US government rejects McManus 'conspiracy' claim
The US government has rejected claims by billionaire gambler JP McManus that authorities there and in Ireland were engaged in a conspiracy against him over his tax affairs.
Lawyers for the US Department of Justice have moved to deny allegations they made false and misleading claims in court, as part of a dispute over the withholding of $5.2m (€4.7m) Mr McManus won in a high-stakes backgammon game.
The cash was withheld by the US Internal Revenue Service to cover tax liabilities on a total pot of $17.4m (€15.8m) won by Mr McManus from Israeli-American private equity tycoon Alec Gores in 2012.
The Limerick-born currency speculator and racehorse owner sued for the return of the cash in August last year and the dispute is currently being fought out in the US Court of Federal Claims in Washington DC.
Mr McManus has claimed the backgammon winnings should be exempt from tax under a double taxation treaty between Ireland and the US.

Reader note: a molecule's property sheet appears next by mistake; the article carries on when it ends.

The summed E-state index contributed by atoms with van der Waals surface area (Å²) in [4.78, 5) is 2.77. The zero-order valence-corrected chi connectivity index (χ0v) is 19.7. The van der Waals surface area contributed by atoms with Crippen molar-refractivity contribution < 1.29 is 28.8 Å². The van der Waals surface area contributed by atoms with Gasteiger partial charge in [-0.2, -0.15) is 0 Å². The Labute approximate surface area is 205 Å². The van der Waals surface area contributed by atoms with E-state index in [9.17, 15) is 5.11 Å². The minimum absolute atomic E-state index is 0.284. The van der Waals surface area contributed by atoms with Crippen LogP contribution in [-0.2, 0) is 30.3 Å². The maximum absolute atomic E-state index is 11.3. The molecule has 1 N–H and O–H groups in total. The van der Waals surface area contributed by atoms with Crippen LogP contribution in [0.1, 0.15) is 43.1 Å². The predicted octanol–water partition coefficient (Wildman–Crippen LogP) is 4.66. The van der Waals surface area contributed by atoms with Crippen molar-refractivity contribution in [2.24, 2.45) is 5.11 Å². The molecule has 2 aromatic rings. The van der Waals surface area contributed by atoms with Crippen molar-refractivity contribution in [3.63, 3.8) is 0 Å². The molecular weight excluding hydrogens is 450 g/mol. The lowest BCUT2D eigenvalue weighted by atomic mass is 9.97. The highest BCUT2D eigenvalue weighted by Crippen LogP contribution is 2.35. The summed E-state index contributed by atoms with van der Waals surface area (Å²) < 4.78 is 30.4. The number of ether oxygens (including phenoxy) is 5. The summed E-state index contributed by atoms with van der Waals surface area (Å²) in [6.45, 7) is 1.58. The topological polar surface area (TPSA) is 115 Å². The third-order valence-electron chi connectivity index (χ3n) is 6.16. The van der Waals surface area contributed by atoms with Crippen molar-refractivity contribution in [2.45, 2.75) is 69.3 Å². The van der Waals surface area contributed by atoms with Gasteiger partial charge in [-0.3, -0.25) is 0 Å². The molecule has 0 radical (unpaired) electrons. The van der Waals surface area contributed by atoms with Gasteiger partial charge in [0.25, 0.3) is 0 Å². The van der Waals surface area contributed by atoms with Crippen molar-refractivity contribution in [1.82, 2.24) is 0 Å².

He claims that because he had paid a €200,000 domicile levy in Ireland, he should not be taxed on earnings in the US.
The dispute turned bitter last month when Mr McManus's lawyers accused tax officials of making "outright misrepresentations" about his tax status and "carelessly or intentionally attempted to mislead the court".
Now Jason Bergman, an attorney representing the US Department of Justice, has disputed these allegations.
In an affidavit seen by the Irish Independent, he said Mr McManus has made "personal attacks on the integrity of lawyers and public servants at the taxing authorities in the US and Ireland".
Mr Bergman said the "combative rhetoric and charges of conspiracy" had no place in a rational discussion of legal issues. The lawyer said Mr McManus was attacking tax officials rather than the substance of their argument against him.
"Other than to say there is no merit in the plaintiff's attacks, the government declines to engage in tit for tat," he said.
A decision on the dispute is expected later this year.